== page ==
Robert Millett meets the physios from north Staffordshire who are using innovative partnerships to make cardiac rehab available to a wide group of patients.
Patients receiving cardiac rehab in north Staffordshire are benefiting from long-term management and an integrated care pathway, thanks to an award-wining service that links with community organisations.
The service, part of the University Hospital of North Staffordshire NHS trust, provides cardiac rehab for patients across the region.
The 15-strong clinical team includes physiotherapists, nurses and exercise physiologists; with additional support from pharmacists and cardiologists.
Since 2012 the team have been providing cardiac rehab in the community to a wide group of patients, including many people they wouldn’t previously have seen. Prior to a service redevelopment the trust only offered cardiac rehab to patients who had experienced a myocardial infarction or cardiac surgery.
But following recommendations made by the Department of Health, the National Institute for Health and Care Excellence and the British Association for Cardiovascular Prevention and Rehabilitation, eligibility for the service was widened to include a range of cardiac patients who could benefit from intervention.
At the same time the service also established innovative links with community organisations, including the local council and public, private and charitable bodies.
As a result physiotherapist Paul Stern, lead practitioner for heart failure and cardiac rehab, says the team can now provide patients with a smooth transition into long-term management.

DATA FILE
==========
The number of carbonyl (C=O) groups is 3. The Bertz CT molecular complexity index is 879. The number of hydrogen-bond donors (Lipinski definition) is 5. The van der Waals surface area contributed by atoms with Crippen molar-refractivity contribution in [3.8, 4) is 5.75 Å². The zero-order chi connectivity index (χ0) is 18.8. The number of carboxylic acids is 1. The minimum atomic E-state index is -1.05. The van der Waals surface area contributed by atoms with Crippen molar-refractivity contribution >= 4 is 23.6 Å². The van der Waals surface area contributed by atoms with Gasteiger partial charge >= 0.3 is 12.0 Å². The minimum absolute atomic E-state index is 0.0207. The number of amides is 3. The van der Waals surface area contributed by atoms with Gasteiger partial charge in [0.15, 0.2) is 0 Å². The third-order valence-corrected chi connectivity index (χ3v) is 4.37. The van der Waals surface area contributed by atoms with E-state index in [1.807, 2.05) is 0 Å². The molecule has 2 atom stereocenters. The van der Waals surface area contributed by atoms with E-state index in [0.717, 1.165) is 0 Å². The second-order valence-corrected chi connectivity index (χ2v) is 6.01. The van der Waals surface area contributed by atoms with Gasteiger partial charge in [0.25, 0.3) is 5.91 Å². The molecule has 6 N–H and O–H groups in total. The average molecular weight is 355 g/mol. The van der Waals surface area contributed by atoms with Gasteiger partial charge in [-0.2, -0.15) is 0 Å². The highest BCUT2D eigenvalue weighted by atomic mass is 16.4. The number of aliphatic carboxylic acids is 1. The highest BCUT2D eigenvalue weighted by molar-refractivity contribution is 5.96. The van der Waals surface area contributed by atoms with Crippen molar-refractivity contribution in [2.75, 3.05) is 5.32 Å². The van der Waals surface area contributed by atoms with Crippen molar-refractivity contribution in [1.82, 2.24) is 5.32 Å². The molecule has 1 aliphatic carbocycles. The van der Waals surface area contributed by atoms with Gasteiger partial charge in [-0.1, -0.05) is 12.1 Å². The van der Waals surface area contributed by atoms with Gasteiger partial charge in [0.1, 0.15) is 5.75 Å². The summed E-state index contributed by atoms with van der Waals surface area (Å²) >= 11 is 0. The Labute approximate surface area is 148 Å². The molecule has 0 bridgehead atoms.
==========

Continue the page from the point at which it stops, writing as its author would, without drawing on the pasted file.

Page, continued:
‘Initially we only saw patients who had heart attacks or a procedure like bypass surgery, but now we will see anyone with a cardiac indication,’ he says.
This means cardiac rehab is now available to patients with heart failure, stable angina, acute coronary syndrome and those who have been fitted with implantable devices, such as pacemakers or defibrillators. In addition, people who have been identified as having cardiac risk factors can now be referred to the service.
‘Someone with a pacemaker would not previously have been considered for the programme and would have just gone home after surgery,’ says Mr Stern.
‘They may have had some advice from nursing staff or from their GP, but they wouldn’t have received any outpatient rehab or input from our team. Similarly there was nothing offered to heart failure patients, they were just managed medically and told to get on with it.’
As well as widening its inclusion criteria for patients the service has also expanded its geographical reach. In addition to providing a hospital-based clinic, it now delivers rehab at eight different community-based venues.
Mr Stern says this has made the service far more accessible, increased the number of patients accepting rehab and improved completion rates.
‘What was happening previously is that patients were having to travel in to hospital from quite remote locations, about 15 miles away,’ he says.
‘But now we go out to them, so they only have to travel a few miles.’